Could there be aftershock in Aylesbury following 3.2 magnitude earthquake?

The Bucks Herald explores the possibility of an aftershock after this morning's earthquake.
The Bucks Herald explores the possibility of an aftershock after this morning's earthquake.The Bucks Herald explores the possibility of an aftershock after this morning's earthquake.
The Bucks Herald explores the possibility of an aftershock after this morning's earthquake.

An aftershock is a smaller earthquake that follows a larger earthquake.

Aftershocks are a sequence of earthquakes that happen after a larger mainshock on a fault.

Aftershocks occur near the fault zone where the mainshock rupture occurred and are part of the "readjustment process” after the main slip on the fault.

Aftershocks become less frequent with time, although they can continue for days, weeks or even months.

The largest known British earthquake occurred near the Dogger Bank in 1931, with a magnitude of 6.1. Fortunately, it was 60 miles offshore but was still powerful enough to cause minor damage to buildings on the east coast of England.

The largest known British earthquake occurred near the Dogger Bank in 1931, with a magnitude of 6.1. Fortunately, it was 60 miles offshore but was still powerful enough to cause minor damage to buildings on the east coast of England

So how likely are we to experience an aftershock in Aylesbury?

First of all, it is unlikely that aftershocks will be as big as the initial quake.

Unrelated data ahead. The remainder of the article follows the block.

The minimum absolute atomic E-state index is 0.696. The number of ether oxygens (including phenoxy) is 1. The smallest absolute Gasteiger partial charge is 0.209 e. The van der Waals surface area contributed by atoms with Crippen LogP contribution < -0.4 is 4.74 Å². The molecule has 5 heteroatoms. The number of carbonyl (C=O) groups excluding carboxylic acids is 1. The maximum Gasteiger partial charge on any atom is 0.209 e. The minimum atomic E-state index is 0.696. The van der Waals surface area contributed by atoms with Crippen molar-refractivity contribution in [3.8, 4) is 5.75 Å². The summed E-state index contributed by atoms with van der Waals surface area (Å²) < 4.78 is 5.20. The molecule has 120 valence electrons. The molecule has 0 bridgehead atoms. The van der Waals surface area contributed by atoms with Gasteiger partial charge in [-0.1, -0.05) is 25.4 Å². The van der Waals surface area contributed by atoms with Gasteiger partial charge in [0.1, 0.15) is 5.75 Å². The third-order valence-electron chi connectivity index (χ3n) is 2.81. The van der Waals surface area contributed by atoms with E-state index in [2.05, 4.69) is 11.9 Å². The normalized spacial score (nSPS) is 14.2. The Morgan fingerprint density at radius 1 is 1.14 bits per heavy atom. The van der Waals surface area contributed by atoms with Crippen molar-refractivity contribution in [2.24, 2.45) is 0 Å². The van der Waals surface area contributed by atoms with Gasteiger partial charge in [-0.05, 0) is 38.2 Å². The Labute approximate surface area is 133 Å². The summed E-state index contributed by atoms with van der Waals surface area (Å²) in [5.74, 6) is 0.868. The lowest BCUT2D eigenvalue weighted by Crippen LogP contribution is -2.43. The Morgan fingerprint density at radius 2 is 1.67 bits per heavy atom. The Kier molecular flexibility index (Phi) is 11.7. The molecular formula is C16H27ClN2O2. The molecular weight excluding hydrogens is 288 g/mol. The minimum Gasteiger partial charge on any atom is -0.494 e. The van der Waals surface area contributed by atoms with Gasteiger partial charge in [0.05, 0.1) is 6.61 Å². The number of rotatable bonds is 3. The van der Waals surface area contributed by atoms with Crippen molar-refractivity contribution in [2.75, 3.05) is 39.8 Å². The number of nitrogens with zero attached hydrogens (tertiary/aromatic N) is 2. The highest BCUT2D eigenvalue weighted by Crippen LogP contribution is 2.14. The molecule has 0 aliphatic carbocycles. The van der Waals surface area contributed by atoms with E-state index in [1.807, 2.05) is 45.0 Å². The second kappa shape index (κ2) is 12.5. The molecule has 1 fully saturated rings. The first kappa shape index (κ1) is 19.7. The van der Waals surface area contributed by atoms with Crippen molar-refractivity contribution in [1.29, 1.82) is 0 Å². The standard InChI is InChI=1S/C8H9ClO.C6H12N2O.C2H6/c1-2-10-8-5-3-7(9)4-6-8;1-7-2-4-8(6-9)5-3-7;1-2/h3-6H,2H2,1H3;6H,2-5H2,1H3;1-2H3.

This mornings quake was just 3.8 on the richter scale, classified as a minor event.

If an earthquake is followed by a more powerful seismic event, it’s automatically redefined as a foreshock.

The largest tremor is always classified as the earthquake; everything else is either a foreshock or an aftershock.

There are two principles that describe the typical behaviour of aftershocks.

The first, called Omori’s Law, predicts that most shocks will occur immediately following the earthquake and become less and less frequent over time.

The other, known as Båth’s Law, states that the largest aftershock is, on average, about 1.2 magnitudes smaller than the main quake. (The Richter scale is logarithmic, meaning that an earthquake measuring magnitude 6.0 is 10 times larger than one measuring 5.0.)

Looking at these two laws, it's unlikely Aylesbury will suffer from a significant aftershock as 3.8 is already so low on the richter scale that we are unlikely to feel it if it does.

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